Since last year, organizations such as LIC have been voicing concern over the decline in attractiveness of long term investments prescribed under section 80C and have been demanding a separate bucket of deduction for long term savings instruments.
The demand seems to be justified since the younger generation is generally averse in investing in long term schemes. Even the classical savings instruments such as Employee Provident Fund, PPF etc. are not opted by many of the youngsters. Accordingly, providing a separate bucket of investment for the long term saving instruments viz. life insurance and pension plans would not only prove to be a blessing for the younger generation but will also generate long-term funds for the economy.
A separate limit under section 80C of Rs 20,000, reserved only for long term saving instruments, over the existing limit should be a good starting point.
Rationalization of levy of surcharge on individuals
Presently, an individual is liable to pay an additional surcharge of 10 percent if the individual's income exceeds Rs 1,000,000. This is in sharp contrast to the corporates where surcharge is applicable only if the income is more than Rs 1 crore. It is being increasingly felt that to meet the objective of progressive system of taxation and in the interest of equity, the levy of surcharge in case of individuals should also be only in cases where their income exceeds Rs 1 crore.
Justification for levy of surcharge, in any case, needs to be looked upon afresh by the Government given that surcharge had been brought in as an interim measure to augment collections during times when the country was faced with natural calamities and other adversities. The buoyant tax collections in the present year should give enough reasons to the Government to at least reduce the surcharge if not completely do away with it.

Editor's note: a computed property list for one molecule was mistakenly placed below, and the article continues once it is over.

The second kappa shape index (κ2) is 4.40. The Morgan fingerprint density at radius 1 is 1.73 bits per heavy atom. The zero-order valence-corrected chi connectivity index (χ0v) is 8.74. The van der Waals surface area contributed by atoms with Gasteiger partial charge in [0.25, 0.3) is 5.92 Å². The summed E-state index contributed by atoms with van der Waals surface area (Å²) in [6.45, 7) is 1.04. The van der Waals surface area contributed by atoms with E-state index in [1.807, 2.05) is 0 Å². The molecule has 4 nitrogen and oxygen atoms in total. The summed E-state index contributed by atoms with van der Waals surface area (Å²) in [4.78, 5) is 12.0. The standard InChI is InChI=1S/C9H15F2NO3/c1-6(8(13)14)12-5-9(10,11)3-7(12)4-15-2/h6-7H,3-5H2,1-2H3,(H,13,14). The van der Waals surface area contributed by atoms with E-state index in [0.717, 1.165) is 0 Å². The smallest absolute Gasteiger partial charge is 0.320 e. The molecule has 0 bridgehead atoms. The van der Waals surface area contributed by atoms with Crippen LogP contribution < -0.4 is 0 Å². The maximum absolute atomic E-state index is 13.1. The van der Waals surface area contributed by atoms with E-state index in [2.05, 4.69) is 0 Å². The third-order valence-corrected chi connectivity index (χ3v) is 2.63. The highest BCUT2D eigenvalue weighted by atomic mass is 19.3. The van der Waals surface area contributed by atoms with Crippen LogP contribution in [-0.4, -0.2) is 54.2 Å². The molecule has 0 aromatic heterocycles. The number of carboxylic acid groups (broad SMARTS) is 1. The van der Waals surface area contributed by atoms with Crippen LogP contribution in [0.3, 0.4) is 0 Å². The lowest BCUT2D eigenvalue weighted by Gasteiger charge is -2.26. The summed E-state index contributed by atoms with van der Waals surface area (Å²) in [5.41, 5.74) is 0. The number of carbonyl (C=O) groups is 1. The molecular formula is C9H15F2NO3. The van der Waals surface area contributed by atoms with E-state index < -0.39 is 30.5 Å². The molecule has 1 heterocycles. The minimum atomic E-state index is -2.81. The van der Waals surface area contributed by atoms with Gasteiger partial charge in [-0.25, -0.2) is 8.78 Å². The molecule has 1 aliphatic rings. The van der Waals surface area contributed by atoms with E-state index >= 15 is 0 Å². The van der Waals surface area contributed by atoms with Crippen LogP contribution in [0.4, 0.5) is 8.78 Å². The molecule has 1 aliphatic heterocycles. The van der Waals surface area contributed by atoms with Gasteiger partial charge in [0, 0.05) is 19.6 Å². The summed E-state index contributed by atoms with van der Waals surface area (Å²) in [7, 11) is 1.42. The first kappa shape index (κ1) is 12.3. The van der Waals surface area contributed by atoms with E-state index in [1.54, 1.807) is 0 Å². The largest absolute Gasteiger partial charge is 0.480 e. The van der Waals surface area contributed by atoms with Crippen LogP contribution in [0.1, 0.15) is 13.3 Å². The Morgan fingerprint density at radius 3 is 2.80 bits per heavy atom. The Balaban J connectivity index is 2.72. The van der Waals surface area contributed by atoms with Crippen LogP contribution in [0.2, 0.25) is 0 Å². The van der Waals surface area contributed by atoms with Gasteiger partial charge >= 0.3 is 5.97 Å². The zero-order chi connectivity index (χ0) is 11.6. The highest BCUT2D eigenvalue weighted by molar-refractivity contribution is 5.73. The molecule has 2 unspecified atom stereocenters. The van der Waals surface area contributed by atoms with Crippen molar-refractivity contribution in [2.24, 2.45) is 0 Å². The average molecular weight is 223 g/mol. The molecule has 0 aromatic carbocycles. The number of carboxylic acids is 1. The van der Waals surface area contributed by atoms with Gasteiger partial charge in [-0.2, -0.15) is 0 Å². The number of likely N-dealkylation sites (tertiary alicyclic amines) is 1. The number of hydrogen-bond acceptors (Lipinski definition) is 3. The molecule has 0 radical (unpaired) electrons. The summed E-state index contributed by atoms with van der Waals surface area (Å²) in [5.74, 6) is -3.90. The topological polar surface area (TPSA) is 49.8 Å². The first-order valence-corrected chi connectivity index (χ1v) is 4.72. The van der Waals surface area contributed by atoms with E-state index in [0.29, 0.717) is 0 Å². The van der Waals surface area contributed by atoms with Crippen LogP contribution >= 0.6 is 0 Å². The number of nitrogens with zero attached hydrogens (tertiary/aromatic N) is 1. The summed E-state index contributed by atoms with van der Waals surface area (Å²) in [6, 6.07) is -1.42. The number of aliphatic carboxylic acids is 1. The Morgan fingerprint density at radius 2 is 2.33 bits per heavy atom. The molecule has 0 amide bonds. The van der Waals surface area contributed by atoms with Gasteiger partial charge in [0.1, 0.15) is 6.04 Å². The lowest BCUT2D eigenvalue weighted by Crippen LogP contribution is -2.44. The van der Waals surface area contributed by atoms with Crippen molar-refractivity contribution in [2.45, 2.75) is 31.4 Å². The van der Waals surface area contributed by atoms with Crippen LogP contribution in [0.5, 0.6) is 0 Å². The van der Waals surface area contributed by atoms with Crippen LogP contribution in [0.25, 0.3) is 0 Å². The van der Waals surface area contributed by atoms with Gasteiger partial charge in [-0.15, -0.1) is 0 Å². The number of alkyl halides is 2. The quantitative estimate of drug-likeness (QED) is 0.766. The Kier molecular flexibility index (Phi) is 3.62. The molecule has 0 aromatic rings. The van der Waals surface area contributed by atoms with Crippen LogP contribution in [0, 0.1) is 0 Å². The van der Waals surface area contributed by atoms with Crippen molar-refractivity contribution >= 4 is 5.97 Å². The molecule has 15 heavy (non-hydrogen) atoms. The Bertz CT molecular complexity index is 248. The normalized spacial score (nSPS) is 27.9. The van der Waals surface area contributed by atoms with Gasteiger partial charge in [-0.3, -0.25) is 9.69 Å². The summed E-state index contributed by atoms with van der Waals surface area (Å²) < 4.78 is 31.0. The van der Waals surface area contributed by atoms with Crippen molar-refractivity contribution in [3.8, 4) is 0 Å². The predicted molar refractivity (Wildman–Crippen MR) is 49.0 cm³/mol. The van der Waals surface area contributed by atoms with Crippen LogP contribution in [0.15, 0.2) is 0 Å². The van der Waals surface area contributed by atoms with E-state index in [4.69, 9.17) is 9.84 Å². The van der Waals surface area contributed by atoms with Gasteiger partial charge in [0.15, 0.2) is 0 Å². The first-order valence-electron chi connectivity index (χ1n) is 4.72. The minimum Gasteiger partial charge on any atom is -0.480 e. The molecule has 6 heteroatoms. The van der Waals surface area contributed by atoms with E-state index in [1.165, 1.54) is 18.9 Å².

Better tax payer services
E-filing of income-tax returns, online PAN application etc. have been steps taken in the right direction and one hopes that more such measures are implemented to enhance tax payers convenience.
One of the biggest grudges that the tax payer has is the delay or even non-receipt of valid refunds. There have been certain improvements in the process over the last year but a lot still needs to be done to address this grievance.
The refund mechanism in place does not compare favorably with those in developed countries where obtaining refund is a smooth, time-bound process. The Government needs to clearly bring around radical changes in the mechanism.
A due date for granting refunds as is there for filing returns and paying taxes, and fixing accountability for delays would make the mechanism more robust and would also effectively curb the menace of corruption that has crept into this important function undertaken by the tax authorities.
The initiative taken by the tax department in Mumbai to list down the undelivered income tax refunds of all salaried tax payers on its website is a welcome move towards transparency and such a step can indeed become a beginning of a revolution that is so desperately needed on this front.
An efficient refund mechanism will go a long way in instilling confidence among the tax payers and will invariably lead to much better compliance and higher collection.
The above wish list is a deserved and realistic expectation and it is an excellent opportunity for the Government to drive in the 'feel good factor' amongst the masses by taking a considerate view on these. Till such time, hope for the best!